Tyson Foods said it plans to reduce the company’s direct water usage by 12% by the end of 2020 and will also work with its supply chain partners on further water sustainability goals. The plans were made public in the third release of Tyson’s 2015 sustainability report, which covers environmental stewardship.
“Water conservation has been an important area of focus for Tyson Foods for many years. Water is a precious, finite resource and we need to manage it responsibly from farm to finished product,” said Dr. Christine Daugherty, vice president of sustainable food production.
This spring, the company will begin installing new measuring and continuous monitoring equipment at its U.S. plant locations that enable personnel to better manage water use in real-time. The amount of water used per pound of finished product is a common metric in food production and Tyson Foods’ goal is to reduce the amount of water used to produce each pound by 12%, using 2015 as the baseline year.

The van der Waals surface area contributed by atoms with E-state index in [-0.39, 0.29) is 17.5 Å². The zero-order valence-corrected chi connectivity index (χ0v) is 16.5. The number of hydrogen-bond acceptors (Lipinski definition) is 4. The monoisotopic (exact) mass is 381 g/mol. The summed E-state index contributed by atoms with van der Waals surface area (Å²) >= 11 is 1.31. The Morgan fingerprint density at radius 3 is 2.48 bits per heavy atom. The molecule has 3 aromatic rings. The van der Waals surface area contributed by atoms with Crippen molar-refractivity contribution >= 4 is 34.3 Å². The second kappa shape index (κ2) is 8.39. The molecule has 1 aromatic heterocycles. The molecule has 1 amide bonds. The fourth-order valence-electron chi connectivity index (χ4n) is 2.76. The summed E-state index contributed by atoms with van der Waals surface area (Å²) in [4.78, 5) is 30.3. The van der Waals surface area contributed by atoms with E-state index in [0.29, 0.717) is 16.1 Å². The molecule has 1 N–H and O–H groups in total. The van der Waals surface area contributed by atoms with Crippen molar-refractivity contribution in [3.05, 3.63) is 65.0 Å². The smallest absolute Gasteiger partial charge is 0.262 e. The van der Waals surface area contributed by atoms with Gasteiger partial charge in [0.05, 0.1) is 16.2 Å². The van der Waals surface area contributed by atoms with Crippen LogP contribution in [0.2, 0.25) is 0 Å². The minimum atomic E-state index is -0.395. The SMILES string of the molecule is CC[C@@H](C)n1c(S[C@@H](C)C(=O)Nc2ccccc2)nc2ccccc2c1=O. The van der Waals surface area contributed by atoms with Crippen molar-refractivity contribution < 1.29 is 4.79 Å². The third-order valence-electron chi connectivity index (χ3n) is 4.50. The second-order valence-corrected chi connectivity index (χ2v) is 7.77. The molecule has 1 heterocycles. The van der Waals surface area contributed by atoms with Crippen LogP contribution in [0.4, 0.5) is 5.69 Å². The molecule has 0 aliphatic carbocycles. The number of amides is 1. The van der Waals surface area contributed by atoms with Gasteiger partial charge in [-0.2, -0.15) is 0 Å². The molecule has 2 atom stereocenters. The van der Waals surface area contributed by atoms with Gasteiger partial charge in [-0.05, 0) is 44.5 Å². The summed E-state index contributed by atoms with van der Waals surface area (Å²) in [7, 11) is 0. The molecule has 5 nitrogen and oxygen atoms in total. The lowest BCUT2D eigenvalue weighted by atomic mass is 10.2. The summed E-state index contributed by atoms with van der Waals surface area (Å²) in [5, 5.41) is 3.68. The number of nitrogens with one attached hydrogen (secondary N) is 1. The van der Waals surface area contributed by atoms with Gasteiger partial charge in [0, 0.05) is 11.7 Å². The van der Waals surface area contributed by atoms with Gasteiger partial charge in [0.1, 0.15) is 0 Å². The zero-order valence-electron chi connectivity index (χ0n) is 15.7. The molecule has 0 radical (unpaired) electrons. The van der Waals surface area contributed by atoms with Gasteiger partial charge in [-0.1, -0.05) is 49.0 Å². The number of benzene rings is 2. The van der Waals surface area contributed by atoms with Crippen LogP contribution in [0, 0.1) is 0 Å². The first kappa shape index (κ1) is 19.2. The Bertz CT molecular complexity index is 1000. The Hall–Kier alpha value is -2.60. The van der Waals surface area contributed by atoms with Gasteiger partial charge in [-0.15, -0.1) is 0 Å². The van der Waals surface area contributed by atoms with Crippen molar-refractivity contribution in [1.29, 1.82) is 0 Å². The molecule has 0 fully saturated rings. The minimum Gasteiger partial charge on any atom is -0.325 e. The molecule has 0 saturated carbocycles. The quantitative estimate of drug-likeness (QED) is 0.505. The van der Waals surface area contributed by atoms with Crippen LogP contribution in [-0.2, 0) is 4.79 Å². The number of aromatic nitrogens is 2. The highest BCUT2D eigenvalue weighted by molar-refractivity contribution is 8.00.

“We’ve been testing the continuous monitoring approach at one of our poultry plants in Tennessee since February 2014,” said Leigh Ann Johnston, director of sustainability. “We discovered when managers had real-time insight into how water was being used they were quickly able to improve conservation by taking corrective action.”
During the pilot, the facility had a 9% reduction in water used. According to the U.S. Environmental Protection Agency, this improvement would supply more than 360 families of four with water for one year.
The majority of water the company uses in its direct operations is treated and returned to the environment. Tyson Foods already uses technology and reclamation systems to conserve water, and usage is disclosed in its sustainability report. Beginning with calendar year 2016, Tyson Foods said it will also disclose to the 2016 CDP Water Questionnaire (formerly known as the Carbon Disclosure Project).